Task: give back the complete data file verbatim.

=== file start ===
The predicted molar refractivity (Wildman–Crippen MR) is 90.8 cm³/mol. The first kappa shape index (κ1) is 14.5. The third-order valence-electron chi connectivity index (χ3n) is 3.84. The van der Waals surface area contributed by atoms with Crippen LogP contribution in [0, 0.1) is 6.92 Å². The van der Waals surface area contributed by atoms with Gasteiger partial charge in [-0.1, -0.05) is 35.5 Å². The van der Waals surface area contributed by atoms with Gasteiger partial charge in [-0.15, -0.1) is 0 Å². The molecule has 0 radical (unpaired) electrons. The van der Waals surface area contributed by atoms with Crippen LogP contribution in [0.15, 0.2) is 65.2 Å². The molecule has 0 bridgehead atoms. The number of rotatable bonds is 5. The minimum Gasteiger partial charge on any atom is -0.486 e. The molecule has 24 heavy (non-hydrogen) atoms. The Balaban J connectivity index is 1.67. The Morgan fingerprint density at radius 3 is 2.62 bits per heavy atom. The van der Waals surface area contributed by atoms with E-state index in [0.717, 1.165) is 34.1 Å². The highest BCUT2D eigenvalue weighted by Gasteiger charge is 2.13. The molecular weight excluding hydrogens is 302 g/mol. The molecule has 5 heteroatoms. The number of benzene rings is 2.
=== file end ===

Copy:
The predicted molar refractivity (Wildman–Crippen MR) is 90.8 cm³/mol. The first kappa shape index (κ1) is 14.5. The third-order valence-electron chi connectivity index (χ3n) is 3.84. The van der Waals surface area contributed by atoms with Crippen LogP contribution in [0, 0.1) is 6.92 Å². The van der Waals surface area contributed by atoms with Gasteiger partial charge in [-0.1, -0.05) is 35.5 Å². The van der Waals surface area contributed by atoms with Gasteiger partial charge in [-0.15, -0.1) is 0 Å². The molecule has 0 radical (unpaired) electrons. The van der Waals surface area contributed by atoms with Crippen LogP contribution in [0.15, 0.2) is 65.2 Å². The molecule has 0 bridgehead atoms. The number of rotatable bonds is 5. The minimum Gasteiger partial charge on any atom is -0.486 e. The molecule has 24 heavy (non-hydrogen) atoms. The Balaban J connectivity index is 1.67. The Morgan fingerprint density at radius 3 is 2.62 bits per heavy atom. The van der Waals surface area contributed by atoms with E-state index in [0.717, 1.165) is 34.1 Å². The highest BCUT2D eigenvalue weighted by Gasteiger charge is 2.13. The molecular weight excluding hydrogens is 302 g/mol. The molecule has 5 heteroatoms. The number of benzene rings is 2.